After Oman, Indonesia Offers India Access To Its Strategically Located Port For Military Use

Sabang, Indonesia (Google Maps)

Days ahead of Prime Minister Narendra Modi’s visit to Indonesia, the country has agreed to give India military access to a port that will come up at one of its islands located close to the Malacca Strait, Hindustan Times reports.

Indonesia’s Coordinating Minister for Maritime Affairs, speaking at an event in New Delhi, said that the two countries can coordinate more in the maritime domain, adding that the engagement will grow "when the Sabang seaport is established with India”. He also mentioned that the port will be capable of supporting submarines, hinting that Indian navy could get access to it.

“India and Indonesia have started naval drills in 2017, but we can explore more. This will become even better when the Sabang seaport is established with India. Sabang port has a depth of 40 metres which is good even for submarines,” the minister, Luhut Pandjaitan, was quoted by Times of India as saying.

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However, no deal has yet been reached.

“It’s a verbal understanding at this stage. The Indonesian side will hold a meeting next week to seek ways to turn it into a reality,” an Indonesian official accompanying Pandjaitan said.

India and Indonesia have been discussing the idea of developing the port in Sabang, which currently has rudimentary facilities, since 2014-15. However, questions have been raised on the economic viability of the port.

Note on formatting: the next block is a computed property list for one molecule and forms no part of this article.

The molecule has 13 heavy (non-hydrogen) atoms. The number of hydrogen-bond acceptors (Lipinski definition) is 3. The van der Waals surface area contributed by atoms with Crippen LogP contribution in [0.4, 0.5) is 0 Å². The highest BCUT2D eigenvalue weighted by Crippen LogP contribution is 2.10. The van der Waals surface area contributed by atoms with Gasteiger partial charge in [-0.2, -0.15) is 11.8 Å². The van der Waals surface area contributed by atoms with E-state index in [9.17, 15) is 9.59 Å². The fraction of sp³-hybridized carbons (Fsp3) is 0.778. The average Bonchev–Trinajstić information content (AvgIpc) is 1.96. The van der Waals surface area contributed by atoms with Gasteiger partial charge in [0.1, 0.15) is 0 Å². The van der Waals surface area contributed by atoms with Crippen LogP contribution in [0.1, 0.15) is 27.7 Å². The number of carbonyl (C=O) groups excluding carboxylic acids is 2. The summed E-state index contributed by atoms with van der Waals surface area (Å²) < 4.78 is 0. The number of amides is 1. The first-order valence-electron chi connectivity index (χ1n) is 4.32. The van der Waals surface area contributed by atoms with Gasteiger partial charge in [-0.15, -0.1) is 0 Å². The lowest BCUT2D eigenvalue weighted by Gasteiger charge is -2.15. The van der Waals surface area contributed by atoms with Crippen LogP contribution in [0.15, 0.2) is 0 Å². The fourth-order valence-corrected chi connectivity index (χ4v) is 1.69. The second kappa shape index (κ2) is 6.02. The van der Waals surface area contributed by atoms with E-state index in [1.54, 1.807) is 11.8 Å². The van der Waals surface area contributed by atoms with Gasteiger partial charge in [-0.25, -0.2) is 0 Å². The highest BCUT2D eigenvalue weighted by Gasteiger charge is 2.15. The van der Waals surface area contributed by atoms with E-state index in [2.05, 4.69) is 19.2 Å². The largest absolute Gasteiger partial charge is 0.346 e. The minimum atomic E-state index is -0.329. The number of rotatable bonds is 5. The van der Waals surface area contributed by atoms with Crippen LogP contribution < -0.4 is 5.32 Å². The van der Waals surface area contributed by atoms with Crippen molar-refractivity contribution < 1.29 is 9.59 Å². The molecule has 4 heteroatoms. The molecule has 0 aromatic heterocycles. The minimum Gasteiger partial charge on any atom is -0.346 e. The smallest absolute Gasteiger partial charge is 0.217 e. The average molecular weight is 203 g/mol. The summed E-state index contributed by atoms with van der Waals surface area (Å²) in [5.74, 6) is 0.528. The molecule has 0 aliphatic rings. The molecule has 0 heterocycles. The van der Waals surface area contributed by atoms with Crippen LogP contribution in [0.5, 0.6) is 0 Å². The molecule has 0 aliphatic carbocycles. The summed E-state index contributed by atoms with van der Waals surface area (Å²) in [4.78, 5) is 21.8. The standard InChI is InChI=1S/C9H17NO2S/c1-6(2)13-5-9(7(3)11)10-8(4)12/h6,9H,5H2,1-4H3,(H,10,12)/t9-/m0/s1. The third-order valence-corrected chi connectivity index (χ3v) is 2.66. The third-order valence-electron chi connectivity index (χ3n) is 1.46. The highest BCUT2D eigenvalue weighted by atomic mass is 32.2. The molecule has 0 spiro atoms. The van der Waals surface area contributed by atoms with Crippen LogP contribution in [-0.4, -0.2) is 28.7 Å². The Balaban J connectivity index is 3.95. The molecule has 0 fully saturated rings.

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The island of Sabang is located 710 km southeast of the Andaman and Nicobar Islands and around 500 km from the Malacca Strait - a choke point which connects the eastern part of the Indian Ocean to the South China Sea. More than 30 per cent of the world’s seaborne trade passes through the Malacca Strait. Around 80 per cent of China’s energy supply (by sea) also reaches its ports through the strait, making the country heavily dependent on the narrow passage. Almost 40 per cent of India’s trade also passes through the strait. Therefore, increased Indian presence in the region around this strait is important for both security and economic benefits.

The Malacca Strait, along with other narrow passages in the area such as the Sunda and Lombok Straits, is also used by the People’s Liberation Army Navy to enter and leave the Indian Ocean. Access to a port close to these narrow channels will help India keep an eye on the movement of Chinese Navy vessels.

Indonesia’s proposal comes just days after India decided to station fighter jets of the Indian Air Force at the bases in the Andaman and Nicobar Islands. India has also put in place a new naval strategy called ‘mission-based deployments’. Under this plan, the Navy deploys combat-ready ships and aircraft along important sea-lanes of communications and 'choke points' in the Indian Ocean to maintain a continuous presence and monitor activities of extra-regional powers.

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In February, Oman had granted India access to the port of Duqm for military use.